Equities and the Economy
Maybe it’s the dog days of summer, but U.S. equities have really been sedate of late, albeit the major indexes are indeed bivouacking near record highs. The S&P 500 did manage to hit a new high intraday but could not hold onto the gain and closed down 3 points at 2,171. That being said, July was a great month for the index rising 3.6%, its best month since March. The bellwether index rose as economic reports show the U.S. economy is picking up and corporate earnings are not as bad as initially been feared. Earnings are now expected to decline 3% for the second quarter, per Thomson Reuters, an improvement from the 4.5% decline expected on July 1. I know, as I’ve preached, what’s important is how actual data comes in relative to expectations, but negative earnings are still negative, and yet equities are trading at record highs. I think part of this is that the economies in other parts of the world (Europe) are performing worse than the U.S., therefore, foreign money is pouring into U.S. equities. And you certainly aren’t going to get any yield from bonds, especially when some central banks (Japan) are offering negative interest rates.
The Dow fell 27 points yesterday closing at 18,405 and the Nasdaq, which has been on a tear of late, jumped 22 points to 5,184, its highest level since July 21 last year.
Anyway, regarding fundamental economic data, the July ISM manufacturing index was unchanged from June at 53 with the important point here being the index is above 50 indicating expansion. In another report, construction spending fell 0.6% in June due to a drop in spending on manufacturing facilities and commercial buildings. Regarding the latter, commercial building construction in Houston has been derailed due to the fall in oil prices. The amount of commercial building office space currently available in the sublease market is at an all-time record high.
European stocks which are getting hammered this morning with Germany’s DAX down 1.3% and Frances CAC 40 off 1.4%. Fortunately U.S. stocks are faring a bit better with the Dow futures down only 50 points.
“They” hated energy yesterday. Both oil and natural gas. WTI got hammered losing $1.54, 3.7%, closing at $40.06 and Brent fell $1.39, 3.2%, settling at $42.14. Intraday, WTI traded below $40 for the first time since April. Looking at all the fundamental supply and demand data, traders are believing that the supply glut we’re currently in may be stickier to resolve than had initially been anticipated. More than ample global oil and fuel stockpiles combined with expectations of declining motor fuel consumption with the summer driving season ending in a few weeks and the slow ramping up of production levels by several of the world’s largest producers is making the bulls yoke very, very heavy. Additionally, U.S. E&P companies have adjusted their metrics such that at least some can make money at $40. Pioneer Natural Resources CEO Scott Sheffield thinks so. He said that “Definitely we can compete with anything that Saudi Arabia has… [and] We have the best rock.” He pointed out that a decade ago the average shale well decline rate was 90%. Today it’s 18%. Technology, technology, technology.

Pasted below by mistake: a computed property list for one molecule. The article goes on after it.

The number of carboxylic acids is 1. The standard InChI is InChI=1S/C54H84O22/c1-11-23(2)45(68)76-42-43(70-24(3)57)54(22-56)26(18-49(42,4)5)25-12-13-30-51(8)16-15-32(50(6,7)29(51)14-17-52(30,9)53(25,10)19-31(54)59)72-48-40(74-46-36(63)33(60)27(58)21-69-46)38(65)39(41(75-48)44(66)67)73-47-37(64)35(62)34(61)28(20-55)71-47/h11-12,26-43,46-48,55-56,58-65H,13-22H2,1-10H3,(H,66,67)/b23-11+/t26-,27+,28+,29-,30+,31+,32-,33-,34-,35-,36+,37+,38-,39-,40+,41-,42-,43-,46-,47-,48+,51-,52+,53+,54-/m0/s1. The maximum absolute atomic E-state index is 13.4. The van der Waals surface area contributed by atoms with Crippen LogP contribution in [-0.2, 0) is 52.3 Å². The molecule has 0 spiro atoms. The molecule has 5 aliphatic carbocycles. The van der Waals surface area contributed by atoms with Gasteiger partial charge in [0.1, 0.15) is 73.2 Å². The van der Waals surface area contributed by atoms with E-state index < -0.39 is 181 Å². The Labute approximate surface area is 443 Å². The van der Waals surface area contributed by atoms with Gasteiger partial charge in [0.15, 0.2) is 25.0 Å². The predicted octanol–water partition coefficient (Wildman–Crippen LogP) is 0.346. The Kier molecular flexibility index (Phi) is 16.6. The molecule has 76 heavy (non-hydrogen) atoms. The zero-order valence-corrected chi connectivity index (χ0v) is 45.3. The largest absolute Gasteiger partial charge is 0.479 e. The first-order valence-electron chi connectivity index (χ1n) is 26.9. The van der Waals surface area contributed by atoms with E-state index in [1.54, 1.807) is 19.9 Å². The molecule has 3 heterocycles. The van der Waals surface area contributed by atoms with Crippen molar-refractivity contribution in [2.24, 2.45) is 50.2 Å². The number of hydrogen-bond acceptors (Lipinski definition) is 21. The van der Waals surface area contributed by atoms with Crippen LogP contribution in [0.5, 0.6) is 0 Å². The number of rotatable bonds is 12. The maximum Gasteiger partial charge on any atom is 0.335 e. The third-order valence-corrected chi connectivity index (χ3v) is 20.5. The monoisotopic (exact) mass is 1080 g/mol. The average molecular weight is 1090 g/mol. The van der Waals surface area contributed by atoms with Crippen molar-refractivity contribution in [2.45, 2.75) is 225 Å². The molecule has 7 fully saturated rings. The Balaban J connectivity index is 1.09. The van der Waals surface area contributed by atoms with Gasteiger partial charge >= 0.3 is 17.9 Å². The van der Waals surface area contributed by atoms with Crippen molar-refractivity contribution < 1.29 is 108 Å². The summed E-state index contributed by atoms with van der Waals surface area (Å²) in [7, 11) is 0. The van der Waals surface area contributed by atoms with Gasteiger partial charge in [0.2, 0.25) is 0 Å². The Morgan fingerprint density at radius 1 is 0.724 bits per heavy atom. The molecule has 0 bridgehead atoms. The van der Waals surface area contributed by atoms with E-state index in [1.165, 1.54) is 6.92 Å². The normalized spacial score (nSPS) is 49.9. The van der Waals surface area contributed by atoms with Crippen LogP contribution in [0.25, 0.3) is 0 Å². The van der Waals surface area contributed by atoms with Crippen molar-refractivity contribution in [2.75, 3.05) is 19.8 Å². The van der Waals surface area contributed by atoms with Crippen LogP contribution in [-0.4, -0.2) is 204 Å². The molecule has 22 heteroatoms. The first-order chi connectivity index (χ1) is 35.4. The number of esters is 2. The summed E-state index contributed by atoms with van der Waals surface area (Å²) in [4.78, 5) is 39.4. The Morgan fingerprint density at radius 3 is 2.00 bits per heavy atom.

This morning WTI is getting a long overdue bounce being up 69¢. Can you say “dead cat”?
Courtesy of MDA Information Systems LLC
“They” didn’t like natural gas any better. Yesterday the September contract got hammered falling 10.5¢, 3.7%, closing at $2.771/MMBtu. A combination of the weather forecast coming in a bit cooler yesterday morning (albeit still showing extensive areas of above normal temperatures) and production up 0.5 Bcf/d brought in sellers. While weekly injections into storage have been way below both last year and the 5 year average, total inventories are still at record highs for this time of year, 3.3Tcf. Although prices have traded as low as $2.62 and a high very near $3.00, gravity continues to pull the price to the $2.75 level which on average is where we’ve been since mid-June. This morning natty is up 0.3¢. Complete chatter.
Earnings season just ended and of course Facebook reported. During their Q2 earnings call (yes, the S&P 500 companies have conference calls explaining their earnings) Facebook’s management stated that 23% of the world’s population is on Facebook. Think about that. That equates to a stunning 1.7 billion people using Facebook! It’s even more awe inspiring when you realize that 25% of the world’s population is less than 14 years old and less likely to be on Facebook and that billions of people living in the world live in abject poverty devoid of computers and the internet. Again, I stand in awe.